Showing posts tagged lesson 1.2b.

I'm not antisocial. I just hate you.


Examining Bias

Module 1, Lesson 1.2B, Assignment Part B

Follow the steps below to complete this assignment:

  • Choose a current and controversial issue. For example, the same-sex marriage debate in Canada.
  • Read a newspaper article or watch television news coverage to gather facts and opinions about this issue. Record examples of bias.
  • Write a news report of the issue from two different perspectives, using the facts you have gathered. For example, one report would include facts about a war from a pro-war perspective. The other report would use the same facts from an anti-war perspective. Write the reports in a persuasive manner. That is—be biased! Each report should be a maximum of 150 words.
  • In your opinion, which report is more convincing? Why?

This assignment is the second piece of work for the cumulative section assignment.

Assignment Guidelines

The reports will be marked according to guidelines:

Elements of bias are clear: 6 marks
Use of facts (3 per report): 6 marks
Use of opinions (3 per report): 6 marks
Clear, concise writing style: 2 marks


  1. Any person can refuse a doctor’s aid, knowing that they’re going to die in pain. Why can’t a person that knows that they’re going to die request a doctor’s hand in making the journey comfortable and painless?

    When a terminal patient knows that they are going to die and has accepted this fact, they may wish to die on their own terms. In these cases, by the end of their lives, these individuals are often in great pain and cannot even take care of themselves. Their dignity is taken away from them as they’re forced to survive even as they ask to die. The most common ‘cure’ for the severe pain of one’s body slowly dying piece by piece is to use medication to ease the discomfort. This can put a financial strain on them, and their family. If they know they’re close to dying and actively request to end their life, why should they be forced to bleed money just to stay comfortable as they naturally move towards the inevitable?

    Either assisted suicide, euthanasia, or both, is already legal in five places in the world: The Nethelands, Belgium, Switzerland, Luxenbourg, and the State of Oregon. In these places, patients confirmed to be terminal by a doctor or physician, and are deemed sane and understanding of that they’re requesting, have strict routes that they can follow to end their lives in a humane way, with a chance to say goodbye to those they love. Assisted suicide and euthanasia allows the death of the patient quickly and painlessly under supervision, while alternate forms of suicide offer no such guarantees.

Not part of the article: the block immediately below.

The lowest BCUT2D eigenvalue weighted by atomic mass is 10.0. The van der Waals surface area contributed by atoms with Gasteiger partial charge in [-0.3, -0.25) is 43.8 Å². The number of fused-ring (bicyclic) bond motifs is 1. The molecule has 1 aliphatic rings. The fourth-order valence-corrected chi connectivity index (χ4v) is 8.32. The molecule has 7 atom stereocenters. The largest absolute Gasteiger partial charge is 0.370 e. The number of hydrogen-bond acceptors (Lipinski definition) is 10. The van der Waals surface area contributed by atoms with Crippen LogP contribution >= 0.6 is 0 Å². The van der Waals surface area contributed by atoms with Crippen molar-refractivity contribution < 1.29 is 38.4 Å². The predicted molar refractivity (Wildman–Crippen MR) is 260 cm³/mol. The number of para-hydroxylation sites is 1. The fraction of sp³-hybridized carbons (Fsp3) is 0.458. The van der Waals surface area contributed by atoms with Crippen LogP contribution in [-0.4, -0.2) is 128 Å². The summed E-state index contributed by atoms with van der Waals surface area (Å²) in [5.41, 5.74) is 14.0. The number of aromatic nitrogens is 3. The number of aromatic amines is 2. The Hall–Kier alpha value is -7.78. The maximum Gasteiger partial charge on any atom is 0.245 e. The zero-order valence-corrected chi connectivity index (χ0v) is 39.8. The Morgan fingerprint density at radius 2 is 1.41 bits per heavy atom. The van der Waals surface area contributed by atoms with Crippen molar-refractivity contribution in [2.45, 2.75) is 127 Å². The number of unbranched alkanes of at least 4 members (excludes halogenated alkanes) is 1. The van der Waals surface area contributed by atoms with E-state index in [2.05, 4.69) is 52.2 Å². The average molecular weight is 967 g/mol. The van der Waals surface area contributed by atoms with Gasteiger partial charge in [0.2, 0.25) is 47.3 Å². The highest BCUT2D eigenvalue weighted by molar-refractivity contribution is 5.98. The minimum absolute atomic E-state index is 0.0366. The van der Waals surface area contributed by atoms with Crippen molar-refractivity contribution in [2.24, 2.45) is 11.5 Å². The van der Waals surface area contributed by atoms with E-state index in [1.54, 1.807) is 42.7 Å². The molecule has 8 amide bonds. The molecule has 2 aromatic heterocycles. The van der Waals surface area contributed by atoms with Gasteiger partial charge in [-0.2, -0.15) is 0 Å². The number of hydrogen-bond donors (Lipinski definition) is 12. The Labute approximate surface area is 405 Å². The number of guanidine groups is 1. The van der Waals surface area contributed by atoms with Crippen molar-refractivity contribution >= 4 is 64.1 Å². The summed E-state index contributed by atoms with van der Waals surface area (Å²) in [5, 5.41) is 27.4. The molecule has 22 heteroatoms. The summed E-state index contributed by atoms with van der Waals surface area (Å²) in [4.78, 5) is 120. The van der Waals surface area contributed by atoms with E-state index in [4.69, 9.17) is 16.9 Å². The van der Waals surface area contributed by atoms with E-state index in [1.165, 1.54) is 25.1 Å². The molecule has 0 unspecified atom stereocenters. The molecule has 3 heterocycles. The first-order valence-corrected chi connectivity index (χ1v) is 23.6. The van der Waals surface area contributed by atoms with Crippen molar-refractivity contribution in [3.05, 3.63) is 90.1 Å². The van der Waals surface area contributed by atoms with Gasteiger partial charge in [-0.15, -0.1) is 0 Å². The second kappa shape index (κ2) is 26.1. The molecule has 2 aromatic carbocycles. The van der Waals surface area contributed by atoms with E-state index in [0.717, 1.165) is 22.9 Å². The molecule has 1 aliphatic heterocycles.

This shouldn’t even be an issue for the dying. Who does your life belong to, if not you?
  2. In the times that a terminally ill patient need their families the most, they are often also in need of drugs just to function without extreme pain. These expensive drugs can be used as a tool against the person, convincing them that they’re a burden and are simply dragging on the inevitable, increasing the medical debt that will be left when they’re gone.

    What if the cure to their disease were to be discovered only a month after they end their life, in the time that they otherwise would have still been alive? These people choosing to remove the burden of their lives from the shoulders of their loved ones could also remove the pressure of finding those cures from the shoulders of those that seek them. This could elongate the time it takes to find cures and therapies, which would allow times for more people to suffer from the same illnesses.

    Of course, for many religious people, there’s another, very obvious point: only God should choose when each life ends. Many medical professionals believe that no doctor should ever knowingly kill their patient. And who would believe that? Who would want to have a doctor that they knew had willingly and knowingly killed their patient?

    Legalizing assisted suicide is legalizing the murder of weak, vulnerable people, and offers an opening for this to turn into a steep, slippery path: perfectly healthy people choosing to commit suicide and being aided by doctors. For example, in 2008, a healthy woman in Germany committed suicide with the direction of a doctor. She did this because she didn’t want to move into a care home. Has the world become so dark that this can happen without repercussion?

    It will never be permissible for one human to end another’s life. Any other situation where the scenario is offered, it’s obvious what it is: murder. Why is it that this “assisted suicide” should be any different? 
  4. It’s been somewhat difficult for me to find logical arguments against assisted suicide in the news, and I understand why. This is a no-brainer. This is, after all, a different shade entirely from suicide via depression or spontaneity. People who know that their death is staring them in the face have a right to either spit in its face or accept it with open arms. Nobody has the right to stop them, and it’s only humane to help them if they know what they’re asking for.
— 2 years ago
#assignment  #lesson 1.2b  #module 1  #part b  #complete